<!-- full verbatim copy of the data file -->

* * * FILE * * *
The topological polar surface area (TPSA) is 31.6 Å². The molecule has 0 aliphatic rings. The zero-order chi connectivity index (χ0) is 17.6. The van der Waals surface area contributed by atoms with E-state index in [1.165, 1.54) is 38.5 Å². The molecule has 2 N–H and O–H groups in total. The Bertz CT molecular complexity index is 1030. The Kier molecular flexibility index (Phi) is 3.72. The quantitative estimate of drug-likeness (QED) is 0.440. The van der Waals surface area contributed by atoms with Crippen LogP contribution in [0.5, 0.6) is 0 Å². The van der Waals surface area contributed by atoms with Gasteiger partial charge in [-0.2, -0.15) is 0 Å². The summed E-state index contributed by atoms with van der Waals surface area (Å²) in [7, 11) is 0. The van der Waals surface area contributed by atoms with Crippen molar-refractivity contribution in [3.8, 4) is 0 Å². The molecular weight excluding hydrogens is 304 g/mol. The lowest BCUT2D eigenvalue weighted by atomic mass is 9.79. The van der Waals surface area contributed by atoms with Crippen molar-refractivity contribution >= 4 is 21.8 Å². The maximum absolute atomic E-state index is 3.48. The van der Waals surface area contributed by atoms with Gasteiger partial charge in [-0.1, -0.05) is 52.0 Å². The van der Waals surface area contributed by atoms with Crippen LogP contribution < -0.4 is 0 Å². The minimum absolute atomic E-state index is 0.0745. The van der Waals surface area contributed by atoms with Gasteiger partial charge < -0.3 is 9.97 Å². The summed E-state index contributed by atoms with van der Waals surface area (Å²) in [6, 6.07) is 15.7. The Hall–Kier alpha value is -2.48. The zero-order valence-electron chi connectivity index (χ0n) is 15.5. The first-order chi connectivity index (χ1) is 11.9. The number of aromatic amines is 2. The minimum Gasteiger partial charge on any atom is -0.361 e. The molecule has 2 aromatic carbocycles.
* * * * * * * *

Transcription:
The topological polar surface area (TPSA) is 31.6 Å². The molecule has 0 aliphatic rings. The zero-order chi connectivity index (χ0) is 17.6. The van der Waals surface area contributed by atoms with E-state index in [1.165, 1.54) is 38.5 Å². The molecule has 2 N–H and O–H groups in total. The Bertz CT molecular complexity index is 1030. The Kier molecular flexibility index (Phi) is 3.72. The quantitative estimate of drug-likeness (QED) is 0.440. The van der Waals surface area contributed by atoms with Crippen LogP contribution in [0.5, 0.6) is 0 Å². The van der Waals surface area contributed by atoms with Gasteiger partial charge in [-0.2, -0.15) is 0 Å². The summed E-state index contributed by atoms with van der Waals surface area (Å²) in [7, 11) is 0. The van der Waals surface area contributed by atoms with Crippen molar-refractivity contribution in [3.8, 4) is 0 Å². The molecular weight excluding hydrogens is 304 g/mol. The lowest BCUT2D eigenvalue weighted by atomic mass is 9.79. The van der Waals surface area contributed by atoms with Crippen molar-refractivity contribution >= 4 is 21.8 Å². The maximum absolute atomic E-state index is 3.48. The van der Waals surface area contributed by atoms with Gasteiger partial charge in [-0.1, -0.05) is 52.0 Å². The van der Waals surface area contributed by atoms with Crippen LogP contribution < -0.4 is 0 Å². The minimum absolute atomic E-state index is 0.0745. The van der Waals surface area contributed by atoms with Gasteiger partial charge < -0.3 is 9.97 Å². The summed E-state index contributed by atoms with van der Waals surface area (Å²) in [6, 6.07) is 15.7. The Hall–Kier alpha value is -2.48. The zero-order valence-electron chi connectivity index (χ0n) is 15.5. The first-order chi connectivity index (χ1) is 11.9. The number of aromatic amines is 2. The minimum Gasteiger partial charge on any atom is -0.361 e. The molecule has 2 aromatic carbocycles.